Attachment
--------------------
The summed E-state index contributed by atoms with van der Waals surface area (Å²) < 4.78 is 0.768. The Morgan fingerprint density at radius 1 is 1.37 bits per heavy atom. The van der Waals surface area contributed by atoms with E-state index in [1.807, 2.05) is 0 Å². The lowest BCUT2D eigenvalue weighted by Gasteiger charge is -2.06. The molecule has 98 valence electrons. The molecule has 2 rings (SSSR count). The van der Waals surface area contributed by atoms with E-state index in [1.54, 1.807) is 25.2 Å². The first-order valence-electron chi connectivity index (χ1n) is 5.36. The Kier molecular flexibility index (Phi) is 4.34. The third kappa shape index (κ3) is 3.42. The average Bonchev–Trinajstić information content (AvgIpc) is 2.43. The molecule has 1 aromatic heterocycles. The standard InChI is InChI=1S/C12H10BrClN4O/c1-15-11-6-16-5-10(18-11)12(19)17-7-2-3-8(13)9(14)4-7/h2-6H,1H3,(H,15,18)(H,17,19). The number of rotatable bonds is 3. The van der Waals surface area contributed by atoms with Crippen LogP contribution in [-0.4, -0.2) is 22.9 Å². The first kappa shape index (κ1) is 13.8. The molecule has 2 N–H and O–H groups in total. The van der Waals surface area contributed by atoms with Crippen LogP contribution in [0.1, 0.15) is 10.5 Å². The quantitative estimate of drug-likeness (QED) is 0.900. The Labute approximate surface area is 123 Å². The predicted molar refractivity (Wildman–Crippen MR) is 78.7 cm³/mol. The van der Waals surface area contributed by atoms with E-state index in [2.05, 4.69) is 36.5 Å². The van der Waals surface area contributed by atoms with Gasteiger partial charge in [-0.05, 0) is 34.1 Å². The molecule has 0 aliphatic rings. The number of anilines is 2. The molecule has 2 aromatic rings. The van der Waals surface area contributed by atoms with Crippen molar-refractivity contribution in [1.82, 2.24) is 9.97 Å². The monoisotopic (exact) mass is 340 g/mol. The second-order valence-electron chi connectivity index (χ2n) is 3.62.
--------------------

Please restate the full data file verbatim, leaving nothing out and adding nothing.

The summed E-state index contributed by atoms with van der Waals surface area (Å²) < 4.78 is 0.768. The Morgan fingerprint density at radius 1 is 1.37 bits per heavy atom. The van der Waals surface area contributed by atoms with E-state index in [1.807, 2.05) is 0 Å². The lowest BCUT2D eigenvalue weighted by Gasteiger charge is -2.06. The molecule has 98 valence electrons. The molecule has 2 rings (SSSR count). The van der Waals surface area contributed by atoms with E-state index in [1.54, 1.807) is 25.2 Å². The first-order valence-electron chi connectivity index (χ1n) is 5.36. The Kier molecular flexibility index (Phi) is 4.34. The third kappa shape index (κ3) is 3.42. The average Bonchev–Trinajstić information content (AvgIpc) is 2.43. The molecule has 1 aromatic heterocycles. The standard InChI is InChI=1S/C12H10BrClN4O/c1-15-11-6-16-5-10(18-11)12(19)17-7-2-3-8(13)9(14)4-7/h2-6H,1H3,(H,15,18)(H,17,19). The number of rotatable bonds is 3. The van der Waals surface area contributed by atoms with Crippen LogP contribution in [-0.4, -0.2) is 22.9 Å². The first kappa shape index (κ1) is 13.8. The molecule has 2 N–H and O–H groups in total. The van der Waals surface area contributed by atoms with Crippen LogP contribution in [0.1, 0.15) is 10.5 Å². The quantitative estimate of drug-likeness (QED) is 0.900. The Labute approximate surface area is 123 Å². The predicted molar refractivity (Wildman–Crippen MR) is 78.7 cm³/mol. The van der Waals surface area contributed by atoms with E-state index in [2.05, 4.69) is 36.5 Å². The van der Waals surface area contributed by atoms with Gasteiger partial charge in [-0.05, 0) is 34.1 Å². The molecule has 0 aliphatic rings. The number of anilines is 2. The molecule has 2 aromatic rings. The van der Waals surface area contributed by atoms with Crippen molar-refractivity contribution in [1.82, 2.24) is 9.97 Å². The monoisotopic (exact) mass is 340 g/mol. The second-order valence-electron chi connectivity index (χ2n) is 3.62.